The battle of Chancellorsville in northern Virginia, waged from May 1 to May 3, 1863, seems to have been Crane's model for the fictional battle in The Red Badge of Courage. The action of the novel follows that of the original conflict—a Confederate victory—quite closely. Chancellorsville is not mentioned in the novel, nor is General Joseph "Fighting Joe" Hooker, the leader of the Army of the Potomac at Chancellorsville. At one point in the novel, though, Crane does name the Rappahannock River, which separates the two armies. The real setting of The Red Badge of Courage, however, is the consciousness of Henry Fleming. The battle, his fellow Union soldiers, and the landscape are all seen through his eyes. His attitudes, which change frequently, determine what he and the reader see.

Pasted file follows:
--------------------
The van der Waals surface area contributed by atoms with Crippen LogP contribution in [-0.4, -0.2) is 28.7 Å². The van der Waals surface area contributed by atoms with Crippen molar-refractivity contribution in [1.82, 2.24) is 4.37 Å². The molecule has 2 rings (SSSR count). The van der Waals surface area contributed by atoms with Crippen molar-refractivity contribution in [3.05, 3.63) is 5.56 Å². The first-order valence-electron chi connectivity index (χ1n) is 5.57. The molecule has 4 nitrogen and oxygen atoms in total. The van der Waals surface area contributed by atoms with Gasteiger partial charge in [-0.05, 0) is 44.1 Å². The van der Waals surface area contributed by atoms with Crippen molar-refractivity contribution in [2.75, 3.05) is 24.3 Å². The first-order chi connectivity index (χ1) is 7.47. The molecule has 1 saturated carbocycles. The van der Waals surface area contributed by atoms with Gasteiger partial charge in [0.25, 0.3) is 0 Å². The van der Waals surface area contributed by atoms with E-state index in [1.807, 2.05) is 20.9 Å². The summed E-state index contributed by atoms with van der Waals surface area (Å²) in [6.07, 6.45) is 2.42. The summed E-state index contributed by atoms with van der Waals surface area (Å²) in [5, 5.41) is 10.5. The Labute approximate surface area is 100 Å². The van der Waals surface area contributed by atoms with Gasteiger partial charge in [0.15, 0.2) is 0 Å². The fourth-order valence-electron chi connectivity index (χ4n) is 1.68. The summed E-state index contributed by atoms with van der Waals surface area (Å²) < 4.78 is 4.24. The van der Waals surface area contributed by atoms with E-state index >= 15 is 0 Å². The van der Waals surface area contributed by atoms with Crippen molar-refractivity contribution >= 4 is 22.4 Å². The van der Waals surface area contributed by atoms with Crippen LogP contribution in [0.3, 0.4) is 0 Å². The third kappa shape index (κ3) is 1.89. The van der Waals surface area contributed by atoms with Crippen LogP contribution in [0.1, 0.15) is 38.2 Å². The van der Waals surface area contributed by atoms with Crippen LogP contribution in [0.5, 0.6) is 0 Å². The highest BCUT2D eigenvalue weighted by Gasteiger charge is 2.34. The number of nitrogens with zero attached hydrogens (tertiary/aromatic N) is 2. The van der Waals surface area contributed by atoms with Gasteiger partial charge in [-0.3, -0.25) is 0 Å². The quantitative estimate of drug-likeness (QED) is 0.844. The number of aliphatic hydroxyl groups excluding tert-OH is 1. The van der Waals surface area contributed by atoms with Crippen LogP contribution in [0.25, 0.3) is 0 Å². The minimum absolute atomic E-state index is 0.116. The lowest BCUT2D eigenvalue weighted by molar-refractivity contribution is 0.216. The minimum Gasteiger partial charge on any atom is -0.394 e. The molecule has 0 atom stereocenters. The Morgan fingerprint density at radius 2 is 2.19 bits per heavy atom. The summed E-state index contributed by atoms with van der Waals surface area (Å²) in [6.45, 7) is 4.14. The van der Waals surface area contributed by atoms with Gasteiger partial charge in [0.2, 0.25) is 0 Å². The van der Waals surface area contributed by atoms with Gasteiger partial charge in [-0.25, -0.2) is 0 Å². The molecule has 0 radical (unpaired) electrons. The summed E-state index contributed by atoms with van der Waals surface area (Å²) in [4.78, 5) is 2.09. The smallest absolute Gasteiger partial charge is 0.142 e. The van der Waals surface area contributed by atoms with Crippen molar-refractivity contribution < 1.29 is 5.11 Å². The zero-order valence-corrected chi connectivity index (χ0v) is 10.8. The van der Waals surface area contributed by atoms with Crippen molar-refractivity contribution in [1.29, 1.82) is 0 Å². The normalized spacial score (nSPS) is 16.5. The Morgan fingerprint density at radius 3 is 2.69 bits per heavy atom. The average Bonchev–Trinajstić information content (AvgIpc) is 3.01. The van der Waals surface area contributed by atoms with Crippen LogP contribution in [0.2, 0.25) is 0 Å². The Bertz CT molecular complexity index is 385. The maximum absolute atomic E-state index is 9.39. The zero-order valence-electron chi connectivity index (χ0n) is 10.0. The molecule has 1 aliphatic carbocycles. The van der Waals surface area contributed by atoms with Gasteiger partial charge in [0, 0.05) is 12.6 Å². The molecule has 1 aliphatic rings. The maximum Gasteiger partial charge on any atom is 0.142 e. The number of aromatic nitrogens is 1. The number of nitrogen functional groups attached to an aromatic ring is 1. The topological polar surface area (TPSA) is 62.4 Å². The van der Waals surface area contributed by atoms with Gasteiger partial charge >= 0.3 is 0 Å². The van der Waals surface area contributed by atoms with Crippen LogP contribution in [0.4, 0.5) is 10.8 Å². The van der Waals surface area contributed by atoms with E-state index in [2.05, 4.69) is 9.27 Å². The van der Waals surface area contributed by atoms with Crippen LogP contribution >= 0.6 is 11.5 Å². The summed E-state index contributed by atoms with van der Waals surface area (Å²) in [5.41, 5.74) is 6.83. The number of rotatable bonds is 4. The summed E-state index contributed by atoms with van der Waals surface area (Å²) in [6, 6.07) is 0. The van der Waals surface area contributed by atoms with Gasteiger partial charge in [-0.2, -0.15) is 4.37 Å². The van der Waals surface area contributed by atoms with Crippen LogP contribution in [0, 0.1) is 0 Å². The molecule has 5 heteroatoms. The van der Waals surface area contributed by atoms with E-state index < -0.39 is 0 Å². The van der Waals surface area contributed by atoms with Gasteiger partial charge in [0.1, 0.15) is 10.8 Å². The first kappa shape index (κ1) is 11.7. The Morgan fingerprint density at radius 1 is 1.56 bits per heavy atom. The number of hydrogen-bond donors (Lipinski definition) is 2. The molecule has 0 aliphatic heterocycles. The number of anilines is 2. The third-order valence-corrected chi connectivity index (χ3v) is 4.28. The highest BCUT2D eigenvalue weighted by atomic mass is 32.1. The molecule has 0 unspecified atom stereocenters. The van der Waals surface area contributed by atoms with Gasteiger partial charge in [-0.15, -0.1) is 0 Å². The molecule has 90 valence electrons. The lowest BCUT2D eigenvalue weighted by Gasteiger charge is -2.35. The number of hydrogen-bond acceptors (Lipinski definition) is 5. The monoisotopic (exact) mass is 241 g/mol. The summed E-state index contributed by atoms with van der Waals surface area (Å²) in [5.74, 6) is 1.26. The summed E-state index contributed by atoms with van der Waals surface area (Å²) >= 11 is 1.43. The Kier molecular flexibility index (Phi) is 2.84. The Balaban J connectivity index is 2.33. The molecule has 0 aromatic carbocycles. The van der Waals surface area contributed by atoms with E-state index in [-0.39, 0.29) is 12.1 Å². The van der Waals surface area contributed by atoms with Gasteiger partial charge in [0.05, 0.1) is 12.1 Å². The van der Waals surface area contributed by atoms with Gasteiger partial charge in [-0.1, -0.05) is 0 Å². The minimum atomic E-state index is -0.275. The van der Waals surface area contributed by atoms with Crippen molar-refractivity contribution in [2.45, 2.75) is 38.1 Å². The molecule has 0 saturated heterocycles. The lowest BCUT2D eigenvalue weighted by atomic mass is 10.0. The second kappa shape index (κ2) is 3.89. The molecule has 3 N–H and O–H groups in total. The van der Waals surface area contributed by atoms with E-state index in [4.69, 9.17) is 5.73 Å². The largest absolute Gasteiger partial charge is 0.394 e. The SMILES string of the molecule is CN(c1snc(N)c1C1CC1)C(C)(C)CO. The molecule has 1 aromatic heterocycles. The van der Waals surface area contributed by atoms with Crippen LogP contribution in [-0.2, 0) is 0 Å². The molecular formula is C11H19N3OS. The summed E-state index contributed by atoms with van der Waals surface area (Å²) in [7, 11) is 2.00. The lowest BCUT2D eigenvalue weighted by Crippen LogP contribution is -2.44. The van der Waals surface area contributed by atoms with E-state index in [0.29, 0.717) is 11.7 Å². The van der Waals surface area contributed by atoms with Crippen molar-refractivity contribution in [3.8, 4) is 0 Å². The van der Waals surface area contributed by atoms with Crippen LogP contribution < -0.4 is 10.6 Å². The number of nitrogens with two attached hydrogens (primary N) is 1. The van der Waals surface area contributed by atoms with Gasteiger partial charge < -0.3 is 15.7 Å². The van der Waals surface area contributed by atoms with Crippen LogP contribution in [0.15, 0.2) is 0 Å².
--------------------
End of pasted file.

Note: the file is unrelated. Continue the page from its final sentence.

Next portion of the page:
Themes and Characters

War, for Crane, was a favorite metaphor for human life, equally applicable to coal miners ("In the Depths of Coal Mine," 1894) or to the people living in the slums of New York (Maggie: A Girl of the Streets ). Courage and heroism come under Crane's scrutiny in his classic book about wartime, The Red Badge of Courage. Henry has read classical tales of heroism, and dreams of performing brave deeds on the battlefield, but he is deeply worried about what will happen when the regiment finally goes into action. He and his regiment have marched into northern Virginia, but since then have done nothing but wait. His concern is not "How will we men of the 304th New York Regiment do when we go into battle" but "How will I do?" In the course of his self-questioning, he has been "forced to admit that as far as war was concerned he knew nothing of himself." Of course, although Henry does not consider it, all the men around him are also worried about the coming battle and how they will behave under fire.